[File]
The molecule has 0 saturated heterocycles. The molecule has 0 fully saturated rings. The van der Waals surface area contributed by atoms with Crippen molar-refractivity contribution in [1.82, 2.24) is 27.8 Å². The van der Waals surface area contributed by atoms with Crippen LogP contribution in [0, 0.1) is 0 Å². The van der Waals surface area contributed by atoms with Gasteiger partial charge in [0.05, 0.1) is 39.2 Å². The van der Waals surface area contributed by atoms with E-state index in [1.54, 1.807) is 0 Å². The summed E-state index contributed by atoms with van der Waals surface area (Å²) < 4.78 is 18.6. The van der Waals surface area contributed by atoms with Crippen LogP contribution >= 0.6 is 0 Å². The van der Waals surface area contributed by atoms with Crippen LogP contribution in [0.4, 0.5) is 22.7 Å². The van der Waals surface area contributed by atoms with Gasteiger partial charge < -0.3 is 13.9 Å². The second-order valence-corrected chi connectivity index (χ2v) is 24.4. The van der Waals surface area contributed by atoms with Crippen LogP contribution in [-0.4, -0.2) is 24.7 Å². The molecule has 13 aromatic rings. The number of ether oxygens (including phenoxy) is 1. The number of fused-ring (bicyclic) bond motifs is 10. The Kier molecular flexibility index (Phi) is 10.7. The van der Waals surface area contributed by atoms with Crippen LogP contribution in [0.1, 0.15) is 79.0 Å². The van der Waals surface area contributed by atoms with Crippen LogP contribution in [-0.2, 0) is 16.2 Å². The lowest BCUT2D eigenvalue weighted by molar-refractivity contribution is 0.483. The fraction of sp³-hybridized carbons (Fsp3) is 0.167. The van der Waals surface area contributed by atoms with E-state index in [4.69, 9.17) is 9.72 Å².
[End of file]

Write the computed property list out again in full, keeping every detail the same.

The molecule has 0 saturated heterocycles. The molecule has 0 fully saturated rings. The van der Waals surface area contributed by atoms with Crippen molar-refractivity contribution in [1.82, 2.24) is 27.8 Å². The van der Waals surface area contributed by atoms with Crippen LogP contribution in [0, 0.1) is 0 Å². The van der Waals surface area contributed by atoms with Gasteiger partial charge in [0.05, 0.1) is 39.2 Å². The van der Waals surface area contributed by atoms with E-state index in [1.54, 1.807) is 0 Å². The summed E-state index contributed by atoms with van der Waals surface area (Å²) < 4.78 is 18.6. The van der Waals surface area contributed by atoms with Crippen LogP contribution >= 0.6 is 0 Å². The van der Waals surface area contributed by atoms with Crippen LogP contribution in [0.4, 0.5) is 22.7 Å². The van der Waals surface area contributed by atoms with Gasteiger partial charge < -0.3 is 13.9 Å². The second-order valence-corrected chi connectivity index (χ2v) is 24.4. The van der Waals surface area contributed by atoms with Crippen LogP contribution in [-0.4, -0.2) is 24.7 Å². The molecule has 13 aromatic rings. The number of ether oxygens (including phenoxy) is 1. The number of fused-ring (bicyclic) bond motifs is 10. The Kier molecular flexibility index (Phi) is 10.7. The van der Waals surface area contributed by atoms with Crippen LogP contribution in [0.1, 0.15) is 79.0 Å². The van der Waals surface area contributed by atoms with Crippen LogP contribution in [-0.2, 0) is 16.2 Å². The lowest BCUT2D eigenvalue weighted by molar-refractivity contribution is 0.483. The fraction of sp³-hybridized carbons (Fsp3) is 0.167. The van der Waals surface area contributed by atoms with E-state index in [4.69, 9.17) is 9.72 Å².